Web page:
And they certainly cannot spam you with direct e-mails, letters, or WhatsApp messages.
It is also illegal for a licensed money lender to approach you in the street, trying to present its loan offer.
The only places where the Money Lenders Act allows licensed businesses to advertise are:
- Business and consumer directories
- Their websites
- The physical premises where they conduct their work (e.g. the walls, windows, or doors of the unit its office is located in)
Skipping Due Diligence
You may have noticed that almost all legal money lenders in Singapore have websites allowing you to apply for loans. These websites also give you pre-approval notices.
However, a licensed money lender should conduct due diligence at its headquarters.
That means it should check all of your documents and your identity at its place of business before transferring you the money.
Remember: If a loan officer tries to approve your loan via SMS and transfer you money without this due diligence, the lender is operating illegally.
Skipping The Contract
Any licensed money lender should compose a correct and comprehensive contract containing only legal terms.
It should explain this contract to you so that you understand all its provisions before you sign your name on the dotted line.
And it should give you a copy of this contract.
So, legal money lending in Singapore cannot exist without this agreement.
Remember: If you’re offered a loan without a contract or an incomplete one, you’re probably dealing with a loan shark.
Disclosing Your Personal Information
A legal money lender in Singapore cannot share your personal information with other people or agencies. It cannot sell or use your data or it breaks the law.
However, it can share your information with the designated credit bureau and the Registry of Moneylenders if there’s any legal issue with your loan.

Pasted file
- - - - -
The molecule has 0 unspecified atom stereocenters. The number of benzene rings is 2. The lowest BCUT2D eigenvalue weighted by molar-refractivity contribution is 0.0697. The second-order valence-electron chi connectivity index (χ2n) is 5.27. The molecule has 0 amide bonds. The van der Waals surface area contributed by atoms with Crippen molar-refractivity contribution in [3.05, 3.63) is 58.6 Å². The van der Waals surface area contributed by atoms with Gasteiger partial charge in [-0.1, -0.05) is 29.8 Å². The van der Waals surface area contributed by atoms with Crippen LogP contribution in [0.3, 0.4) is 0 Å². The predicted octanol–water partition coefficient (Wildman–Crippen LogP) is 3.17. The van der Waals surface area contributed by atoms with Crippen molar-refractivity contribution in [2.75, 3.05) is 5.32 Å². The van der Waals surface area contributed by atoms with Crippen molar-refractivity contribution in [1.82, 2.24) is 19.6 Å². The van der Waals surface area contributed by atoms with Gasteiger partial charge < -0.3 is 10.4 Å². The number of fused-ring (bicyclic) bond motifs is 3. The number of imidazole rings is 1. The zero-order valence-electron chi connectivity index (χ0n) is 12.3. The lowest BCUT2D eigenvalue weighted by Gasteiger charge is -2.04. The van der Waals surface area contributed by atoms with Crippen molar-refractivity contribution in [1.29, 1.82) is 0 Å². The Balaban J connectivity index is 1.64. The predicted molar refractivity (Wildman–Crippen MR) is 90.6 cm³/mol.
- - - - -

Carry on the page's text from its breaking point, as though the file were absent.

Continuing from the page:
In short, a licensed money lender in Singapore:
- Can share your data with law enforcement agencies for legal reports, or if you have not met your obligations, but
- Cannot share your loan-related data with your loved ones or acquaintances as a means of pressuring, harassment, or shaming
Impose Higher Interest Rates And Fees Than The Legal Ones
The Money Lenders Act establishes clear charges for all moneylending agencies in Singapore. So no loan agent is legally allowed, under any circumstance, to impose higher costs.
These maximum caps for these fees are:
- 4% monthly interest rate, calculated from your remaining balance
- 4% late interest rate, calculated from the installment you are late paying
- $60 late payment fee for each month your payment is late
- 10% admin fee
Note that a legal money lender cannot impose:
- Pre-approval fee
- Processing fee
- Early payment fee
It also cannot suddenly modify the rates and charges in the middle of your loan unless there’s a specific law to raise rates throughout the country.
What A Money Lender Is Permitted To Do
The short answer is that a money lender is permitted to act legally and professionally toward you.
A legal money lender in Singapore is allowed to:
- Lend you less money than the maximum loan caps based on its own investigations of your financial history
- Establish the highest legal fees and rates as outlined above
- Reject your application
- Ask you for additional paperwork
- Seize the assets you used as collateral if you cannot repay your loan
- Contact a debt collection agency to collect the money you owe if you cannot repay your installments or are unwilling to negotiate another payment plan